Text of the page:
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Who will prevail in the Buffalo Bills' Effort to Trademark BILLS MAFIA?

October 19, 2020 | by Les Greenbaum
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The Bills are second in line to file a trademark for BILLS MAFIA. How will the process play out and who might ultimately end up with control of this valuable piece of intellectual property? 

 
The Buffalo Bills LLC's recent applications to register the trademark "BILLS MAFIA" at the United States Patent and Trademark Office (USPTO) in standard characters and stylized form in a clothing classification may encounter several hurdles.
 
First, there is already a pending application at the USPTO made by an individual named Karina Lopez to register the mark "BILLSMAFIA" in standard characters for a service described as "creating an on-line community of registered users to talk about Buffalo New York sports" (SN90051257) The Lopez application was made on July 14, 2020 and has not yet been reviewed by a USPTO examiner; a process that may take another month.
 
This prior application, if still pending in 3-4 months when the Bills applications are reviewed, may be cited by the USPTO examiner as a potential cause of consumer confusion in the marketplace as to the source of the Bills goods.
 
To be sure, the Bills own prior federal registrations of the "Bills" trademark, and not only for entertainment services, namely presenting athletic contests, but in various merchandise categories as well, including clothing categories. Those prior registrations could prove to be a problem for the Lopez application when it is examined, or if the Bills take umbrage and oppose the Lopez application which the Bills certainly have the means to do.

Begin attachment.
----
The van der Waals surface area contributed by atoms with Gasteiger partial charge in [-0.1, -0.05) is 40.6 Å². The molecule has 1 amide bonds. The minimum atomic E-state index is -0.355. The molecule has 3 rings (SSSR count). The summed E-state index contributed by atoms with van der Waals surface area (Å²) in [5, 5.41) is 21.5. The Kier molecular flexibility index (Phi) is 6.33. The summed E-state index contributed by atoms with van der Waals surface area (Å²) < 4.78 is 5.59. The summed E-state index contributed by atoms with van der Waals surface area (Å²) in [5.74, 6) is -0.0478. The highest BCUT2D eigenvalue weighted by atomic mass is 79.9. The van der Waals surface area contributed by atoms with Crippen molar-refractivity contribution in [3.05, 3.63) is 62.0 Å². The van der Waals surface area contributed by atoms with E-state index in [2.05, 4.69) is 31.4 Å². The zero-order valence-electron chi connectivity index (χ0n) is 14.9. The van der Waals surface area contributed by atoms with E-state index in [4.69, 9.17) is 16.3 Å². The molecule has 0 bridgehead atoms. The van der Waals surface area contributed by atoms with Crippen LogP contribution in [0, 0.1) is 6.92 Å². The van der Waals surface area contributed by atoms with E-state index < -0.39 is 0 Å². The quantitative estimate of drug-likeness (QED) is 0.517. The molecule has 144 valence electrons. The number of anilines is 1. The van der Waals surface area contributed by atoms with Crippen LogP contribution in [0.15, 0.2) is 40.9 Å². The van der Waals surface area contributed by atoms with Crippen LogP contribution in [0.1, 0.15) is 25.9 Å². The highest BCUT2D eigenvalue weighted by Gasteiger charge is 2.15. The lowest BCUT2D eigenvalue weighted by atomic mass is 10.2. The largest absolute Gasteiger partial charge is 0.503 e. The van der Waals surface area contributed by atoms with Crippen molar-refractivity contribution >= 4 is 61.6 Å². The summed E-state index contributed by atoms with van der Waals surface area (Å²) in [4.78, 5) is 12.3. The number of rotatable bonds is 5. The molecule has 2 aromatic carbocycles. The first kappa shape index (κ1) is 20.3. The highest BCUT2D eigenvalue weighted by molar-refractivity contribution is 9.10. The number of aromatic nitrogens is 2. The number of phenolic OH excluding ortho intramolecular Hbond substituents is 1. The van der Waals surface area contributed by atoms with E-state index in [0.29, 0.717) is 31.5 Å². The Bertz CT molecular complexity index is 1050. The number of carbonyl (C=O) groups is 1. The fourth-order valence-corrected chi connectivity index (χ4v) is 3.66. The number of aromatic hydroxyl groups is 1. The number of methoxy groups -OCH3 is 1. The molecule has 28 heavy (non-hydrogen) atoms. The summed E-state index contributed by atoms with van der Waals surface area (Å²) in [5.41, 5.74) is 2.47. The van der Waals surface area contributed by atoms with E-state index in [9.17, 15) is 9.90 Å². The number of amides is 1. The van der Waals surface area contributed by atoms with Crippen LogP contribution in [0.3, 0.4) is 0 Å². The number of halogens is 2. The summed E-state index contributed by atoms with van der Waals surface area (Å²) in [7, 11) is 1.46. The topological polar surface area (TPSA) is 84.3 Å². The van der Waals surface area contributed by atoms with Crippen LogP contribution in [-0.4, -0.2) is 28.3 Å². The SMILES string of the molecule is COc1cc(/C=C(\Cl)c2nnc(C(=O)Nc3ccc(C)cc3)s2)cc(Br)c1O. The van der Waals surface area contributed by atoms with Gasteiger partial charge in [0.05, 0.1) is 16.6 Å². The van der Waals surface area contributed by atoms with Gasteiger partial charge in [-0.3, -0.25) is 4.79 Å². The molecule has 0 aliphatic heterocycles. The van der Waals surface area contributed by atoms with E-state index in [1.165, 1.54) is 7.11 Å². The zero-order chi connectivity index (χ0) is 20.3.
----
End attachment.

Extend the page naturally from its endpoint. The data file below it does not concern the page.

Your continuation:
The word "MAFIA" is also not all that unique from a trademark standpoint as there are over 800 trademark registrations or applications predating the Bills applications containing the word Mafia that have been filed at the USPTO. It is therefore likely that anyone seeking to register "BILLS MAFIA" may have to disclaim the right to use the word Mafia on an exclusive basis.
 
The bigger potential problem I see for the Bills is that both of their applications certified, as they must, that to the best of the Bills knowledge no other persons have the right to use the mark "BILLS MAFIA" in commerce in a manner likely, when used on or in connection with the goods or services of such other persons, to cause confusion, or mistake or to deceive as to the source.
 
The Bills having allowed the use by others of "BILLS MAFIA" on so many items, in so many ways, and for so many years may have to take a closer look at that certification.  At the very least the Bills may have lost the right, particularly with regard to those prior users of "BILLS MAFIA" about which they had knowledge, to require them to stop even if the Bills are ultimately successful in securing the registrations.
 
Finally, the Bills applications are based upon the Bills "bona fide intention" to use the marks on numerous clothing items they intend to sell down the road.  As a consequence, the Bills did not have to file specimens with the applications showing how the marks are actually used on any clothing items.  

Using the words or logo merely as decoration or ornamentation on clothing, however, does not necessarily mean that the words or logo are functioning as a designator of source which is what trademarks are all about.  In other words, if you put "BILLS MAFIA" on a Fruit of the Loom T-Shirt it is still a Fruit of the Loom T-shirt!"
 
One thing is for certain, the initial move by the Bills to secure the trademark for BILLS MAFIA has drawn a lot of attention from the most passionate fanbase in the NFL. All eyes will be watching closely as this matter unfolds in the coming months.
 
Les Greenbaum is an experienced attorney who focuses his practice in the areas of trademark, copyright, entertainment, art and sports law, unfair competition and related litigation. He can be reached at Gross Shuman P.C. by calling 716-854-4300 ext. 230 or lgreenbaum@gross-shuman.com.

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